All product preparation work was performed in an 18° C. room. Viruses were taken from the −80° C. freezer and placed in cool tap water to thaw (approximately 1 hour). Using aseptic technique, a mixture of the four viruses was prepared in a ratio set in sterile 50 ml polypropylene conical tubes. Two parts of sterile preservation solution was added to one part of viral mixture. A homogenous mixture was obtained by vortexing. For each virus/preservation solution mixture, 2.4 g was loaded into sterile 30 ml borosilicate glass serum vials (Wheaton). A sterile 13 mm finish lyophilization stopper was then placed to the first stop into the mouth of each vial, thereby leaving the notch in the stopper open to allow for water evaporation during preservation by foam formation. Vials were then place on a metal drying tray. The trays were loaded into a pre-cooled (5° C.) freeze-drier modified to execute preservation by foam formation. A thermocouple was placed in one of the vials to monitor the sample temperature during the drying process. The drying process was then performed. After preservation by foam formation was complete, vials were stoppered under vacuum and then removed from the drying machine. Vials were sealed with aluminum crimp seals and held at 4° C. The preserved samples, as well as frozen control samples, were assayed by the following methods.

Madin-Darby Bovine Kidney (MDBK) Cells were maintained in Dulbecco's Modified Eagle Medium (DMEM) with 5% donor horse serum (JRH Biologicals). The serum was antibody and free of BVD, IBR, PI3 and BRSV. The following virus neutralizing sera were obtained from NVSL and used in the virus titration of each fraction of the vaccine: BVDV antiserum NVSL Lot 4X; PI3 antiserum NVSL Lot 86.2; IBRV antiserum NVSL Lot 10×; and BRSV antiserum NVSL Lot 88-5X.

Virus titration for each fraction of the BRSV, IBR, BVD, and PI3 samples was determined by a 4-way vaccine, performed by neutralizing the other three fractions with virus specific antiserum. Cultures of MDBK Cells in a 490 cm2 roller bottle were removed with trypsin-EDTA (Lot #7B2028, JRH Bioscience) and suspended in DMEM+5% horse serum at 1.5×105 cells per ml. The 96-well plates were planted with the cell suspension at 200 μl per well. The microtiter plates were cultured overnight and used the next day for virus titration when the cells were about an 80% confluent monolayer.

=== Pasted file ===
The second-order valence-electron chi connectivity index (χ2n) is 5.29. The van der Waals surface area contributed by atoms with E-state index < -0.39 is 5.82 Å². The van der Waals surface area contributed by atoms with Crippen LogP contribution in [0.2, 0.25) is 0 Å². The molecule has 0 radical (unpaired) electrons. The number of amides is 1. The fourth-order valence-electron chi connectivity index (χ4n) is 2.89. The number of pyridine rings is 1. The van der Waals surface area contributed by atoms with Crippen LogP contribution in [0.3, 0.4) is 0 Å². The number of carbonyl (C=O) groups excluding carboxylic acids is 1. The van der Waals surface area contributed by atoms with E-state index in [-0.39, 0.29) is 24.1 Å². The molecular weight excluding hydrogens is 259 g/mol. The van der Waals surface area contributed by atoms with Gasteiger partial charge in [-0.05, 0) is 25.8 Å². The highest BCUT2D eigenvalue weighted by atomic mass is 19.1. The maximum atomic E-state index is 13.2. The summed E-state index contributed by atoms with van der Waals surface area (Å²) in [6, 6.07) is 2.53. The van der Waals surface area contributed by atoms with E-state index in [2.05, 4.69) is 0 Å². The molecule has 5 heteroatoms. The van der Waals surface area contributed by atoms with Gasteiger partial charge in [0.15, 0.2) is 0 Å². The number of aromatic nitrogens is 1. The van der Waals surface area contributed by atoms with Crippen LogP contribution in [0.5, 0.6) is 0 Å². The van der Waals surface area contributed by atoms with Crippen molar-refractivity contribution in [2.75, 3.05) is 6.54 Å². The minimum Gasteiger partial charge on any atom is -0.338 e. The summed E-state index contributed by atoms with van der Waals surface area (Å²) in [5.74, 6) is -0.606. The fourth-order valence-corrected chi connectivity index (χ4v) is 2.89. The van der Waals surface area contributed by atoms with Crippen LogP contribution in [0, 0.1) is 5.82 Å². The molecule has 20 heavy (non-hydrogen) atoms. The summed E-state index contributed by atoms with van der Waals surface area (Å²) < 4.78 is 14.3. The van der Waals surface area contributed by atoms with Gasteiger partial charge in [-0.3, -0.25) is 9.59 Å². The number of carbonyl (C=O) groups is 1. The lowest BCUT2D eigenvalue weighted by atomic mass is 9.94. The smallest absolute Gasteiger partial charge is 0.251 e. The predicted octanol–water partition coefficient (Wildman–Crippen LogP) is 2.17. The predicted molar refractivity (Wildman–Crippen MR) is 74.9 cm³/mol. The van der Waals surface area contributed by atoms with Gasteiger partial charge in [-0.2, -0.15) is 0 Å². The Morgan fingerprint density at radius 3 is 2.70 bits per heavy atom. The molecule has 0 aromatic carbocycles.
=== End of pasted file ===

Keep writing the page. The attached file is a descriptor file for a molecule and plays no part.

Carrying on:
Each vial of preserved viruses (4-way vaccine) was rehydrated with 15.5 ml of DMEM. This was considered a 10−0 dilution. The four vials of each rehydrated vaccine were pooled and used for virus titration. The control viruses were the frozen viruses. A 0.1 ml sample of the rehydrated vaccine was taken and added to a sterile 1 ml vial containing 0.3 ml of each antiserum to the other three viruses. For example, if titrating BVD, 0.1 ml of vaccine was added to a vial containing 0.3 ml anti-IBR serum, 0.3 ml anti-BRSV serum, and 0.3 ml anti-PI3 serum. The total volume at this stage was 1.0 ml and the virus dilution was 10−1. The mixture was incubated for 40 minutes at room temperature.

Ten-fold dilutions of the viruses were made in 96-well plates by adding 22 μl of the neutralized (10−1) samples to the wells (200 μl) on the first row of a plate. Each well was mixed (this was dilution 10−2) and 22 μl was transferred to the second row, and so forth until finished. Virus titrations were performed in columns 1-10. Columns 11 and 12 were left as uninfected cell controls. The plates were incubated for four days at 37° C. in a 5% CO2 atmosphere. The infection of viruses was determined by cytopathic effect (CPE) readings. Finally, the virus titers were calculated by using the Reed-Muench method. The titers of the four viruses obtained from the control viruses and from the preserved vaccines were recorded, and compared for loss of virus during preservation. The results are shown in TABLE 7; the two numbers reflect the results of duplicate experiments.

TABLE 7
Protective Effects of Methyl α-d-Glucopyranoside and Sugar Alcohols for
Preservation of BRSV, IBR, BVD and PI3 Viruses